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J Intraven Nurs. 1998 Sep-Oct;21(5):301-5.

Risks associated with 72- and 96-hour peripheral intravenous catheter dwell times.

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Legacy Health System, Portland, Oregon, USA.



The risk of complications in peripheral intravenous therapy is higher on the second day of therapy and may continue to increase with time, making routine restarts after 3 days a common practice. The objective of the study was to determine whether the risks of complications after a peripheral i.v. catheter restart after 72 hours are less than the risks of complications if the therapy is continued to 96 hours.


A retrospective chart review was completed for 722 patients in a community hospital with peripheral i.v. catheters for i.v. fluids or saline locks. Measurements collected were i.v. therapy start date, number of restarts, termination date, and reason for termination; the data were analyzed using risk models.


There were 596 uncomplicated therapies. Complications prompted termination in 188 cases. The average duration of therapy was 1.8 days. The probability of complications was least in the first 24 hours, (0.074; standard deviation [SD], 0.013), and increased to 0.176 (SD, +/- 0.026) in the 24- to 48-hour period. The probability of a complication in the 48- to 72-hour period and the 72- to 96-hour period was 0.130 (SD, 0.026). A restarted catheter has a significantly higher risk of complication in its first 24 hours than does an initial catheter.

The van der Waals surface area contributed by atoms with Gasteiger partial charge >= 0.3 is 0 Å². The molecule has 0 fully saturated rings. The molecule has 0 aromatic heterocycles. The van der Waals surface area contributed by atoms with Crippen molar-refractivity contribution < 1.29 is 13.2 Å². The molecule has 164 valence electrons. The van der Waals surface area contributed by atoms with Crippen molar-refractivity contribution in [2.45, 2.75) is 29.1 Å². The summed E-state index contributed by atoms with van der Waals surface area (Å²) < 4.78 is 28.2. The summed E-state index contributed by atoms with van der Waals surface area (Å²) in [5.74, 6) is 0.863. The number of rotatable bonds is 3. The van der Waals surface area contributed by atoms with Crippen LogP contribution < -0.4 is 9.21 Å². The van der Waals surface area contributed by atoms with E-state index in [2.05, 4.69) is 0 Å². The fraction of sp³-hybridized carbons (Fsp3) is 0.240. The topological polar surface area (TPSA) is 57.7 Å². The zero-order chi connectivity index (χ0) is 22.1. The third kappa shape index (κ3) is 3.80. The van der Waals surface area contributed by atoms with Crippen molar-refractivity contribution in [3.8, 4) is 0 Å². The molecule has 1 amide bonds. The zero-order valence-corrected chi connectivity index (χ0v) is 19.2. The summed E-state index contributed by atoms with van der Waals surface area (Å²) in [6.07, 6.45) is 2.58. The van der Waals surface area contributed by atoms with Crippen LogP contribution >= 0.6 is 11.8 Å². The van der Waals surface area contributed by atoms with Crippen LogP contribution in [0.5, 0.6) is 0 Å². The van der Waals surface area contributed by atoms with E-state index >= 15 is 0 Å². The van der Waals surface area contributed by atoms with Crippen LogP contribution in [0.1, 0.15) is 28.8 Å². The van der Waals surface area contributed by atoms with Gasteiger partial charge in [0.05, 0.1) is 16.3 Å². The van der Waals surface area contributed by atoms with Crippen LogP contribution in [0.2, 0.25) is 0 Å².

From these results, the authors conclude that restarting catheters at 72 hours does not reduce the risk of complication in the next 24 hours when compared with simply continuing the therapy with the original catheter. Additional studies should be conducted to justify a policy of automatically restarting therapy after 72 hours.

[Indexed for MEDLINE]

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